Here we go again – and welcome!
The first business pitching last night was a company from North London with a business which provided instant paper blinds which required no tools for assembly. The pitch was simply great (Elevator pitch 10/10). They knew their market brilliantly and were able to convince me within the first two minutes that there was a demand for this (and it is large). The question is always about the detail of how to prevent cystic acne and profitability.
The first issue was one on the patent on the product. It is always dangerous for an investor to go into a business which cannot be protected. Barriers to entry are a key requirement for ensuring a business is able to generate good products. As a result of the lack of protection they lost many of the potential investors. (This is a good topic for a future blog!)
The second issue was that the business team (three people) had only achieved one sales meeting with a major retailer in five months. This meant that they got crucified on valuation (they were offered £40,000 for 50% of the business). I felt for them. Had they just spent a bit more time selling the idea, they would have achieved a far higher valuation. I cannot stress this enough – you need to demonstrate to an investor that people want your product. (Incidentally, that is how I got into angel investing. I helped a few startups get their first sales and then realized what had happened to their valuation as a result of my help! I then started investing.)
The second presentation was a low calorie and zero cholesterol curry sauce. It was a good presentation but because of my earlier experience of selling low calorie cakes I was very skeptical. The great thing is that she had actually sold the product. She sold a lot of jars after appearing on QVC. Brilliant, but you only make money out of selling food lots of times – the repeat purchase is very important and this has not yet been proven.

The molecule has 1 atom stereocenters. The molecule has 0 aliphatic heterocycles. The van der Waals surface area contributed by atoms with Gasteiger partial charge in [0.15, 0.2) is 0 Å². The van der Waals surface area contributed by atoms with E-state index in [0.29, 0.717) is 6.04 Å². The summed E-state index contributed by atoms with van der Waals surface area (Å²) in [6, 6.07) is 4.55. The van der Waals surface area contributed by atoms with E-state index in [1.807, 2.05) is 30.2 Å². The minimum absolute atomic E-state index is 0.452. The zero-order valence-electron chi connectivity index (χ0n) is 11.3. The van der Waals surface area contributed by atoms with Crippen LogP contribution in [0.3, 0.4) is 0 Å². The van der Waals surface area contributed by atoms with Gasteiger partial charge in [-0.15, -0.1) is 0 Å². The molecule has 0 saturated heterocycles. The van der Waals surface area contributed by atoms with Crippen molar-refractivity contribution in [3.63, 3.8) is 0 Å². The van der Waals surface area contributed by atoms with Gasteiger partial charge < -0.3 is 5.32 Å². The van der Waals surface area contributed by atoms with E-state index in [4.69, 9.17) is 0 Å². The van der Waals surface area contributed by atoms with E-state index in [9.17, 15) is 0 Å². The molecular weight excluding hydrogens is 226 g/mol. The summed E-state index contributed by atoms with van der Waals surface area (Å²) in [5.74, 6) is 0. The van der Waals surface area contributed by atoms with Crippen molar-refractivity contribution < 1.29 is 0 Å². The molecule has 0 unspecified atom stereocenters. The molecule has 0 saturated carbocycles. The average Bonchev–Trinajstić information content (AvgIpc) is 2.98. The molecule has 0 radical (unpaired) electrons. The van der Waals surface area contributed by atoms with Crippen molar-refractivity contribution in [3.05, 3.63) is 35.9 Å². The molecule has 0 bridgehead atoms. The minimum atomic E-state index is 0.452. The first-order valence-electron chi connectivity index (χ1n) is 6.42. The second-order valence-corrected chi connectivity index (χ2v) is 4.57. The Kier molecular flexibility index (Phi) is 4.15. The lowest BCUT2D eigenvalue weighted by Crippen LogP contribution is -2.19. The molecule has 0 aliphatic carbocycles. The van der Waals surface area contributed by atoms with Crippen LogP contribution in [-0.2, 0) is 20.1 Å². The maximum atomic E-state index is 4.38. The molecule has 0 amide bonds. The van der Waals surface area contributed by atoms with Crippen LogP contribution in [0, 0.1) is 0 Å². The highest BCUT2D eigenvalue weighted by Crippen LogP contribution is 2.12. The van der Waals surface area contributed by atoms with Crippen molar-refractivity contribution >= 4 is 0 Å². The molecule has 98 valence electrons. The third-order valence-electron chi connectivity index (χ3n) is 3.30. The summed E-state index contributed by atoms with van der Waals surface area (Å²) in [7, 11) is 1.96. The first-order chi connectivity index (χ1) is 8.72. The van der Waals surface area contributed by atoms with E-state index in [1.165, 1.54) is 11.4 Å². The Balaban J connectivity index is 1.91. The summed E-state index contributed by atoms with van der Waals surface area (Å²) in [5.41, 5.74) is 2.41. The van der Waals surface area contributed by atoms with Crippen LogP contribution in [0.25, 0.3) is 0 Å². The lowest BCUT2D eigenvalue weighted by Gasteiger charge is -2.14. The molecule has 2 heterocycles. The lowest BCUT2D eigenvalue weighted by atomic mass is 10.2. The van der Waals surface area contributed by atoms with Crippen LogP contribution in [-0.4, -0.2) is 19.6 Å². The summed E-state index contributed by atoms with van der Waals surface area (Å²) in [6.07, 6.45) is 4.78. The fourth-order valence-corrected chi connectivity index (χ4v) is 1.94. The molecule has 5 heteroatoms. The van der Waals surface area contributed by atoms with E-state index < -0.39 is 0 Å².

It was all going well but then she dropped a bombshell….
She was trying to transfer assets from one company to another whilst leaving the debts in the original business. This is too sharp for me as a practice. However, the Dragon’s all came out one by one. I disagreed with the reasons the Dragon’s gave for not investing but would not have invested in her because of my skepticism about the appeal of fat free food!
We then had a presentation from an investor looking for £150,000 for 10% of a business providing natural remedies for cystic acne. I am sorry to appear slow but after the presentation; I still did not understand what the business actually was. The entrepreneur was honest, hardworking and passed that critical test of putting his own money (substantial) into the business. Having lost money on investing in businesses I haven’t understood – I was never going to invest in this one and nor did any of the dragons.
The final business pitching tonight was a ‘green’ business which made packaging from recycling materials. They had great customers and it is a business in the moment. I would have invested in this business as unlike the dragon’s I liked the fact that the entrepreneurs had a bigger vision. My only concern would have been that it seemed that the entrepreneurs needed a lot of help on the business. I was delighted to see that at the very end they managed to secure the investment and got one dragon to change his mind!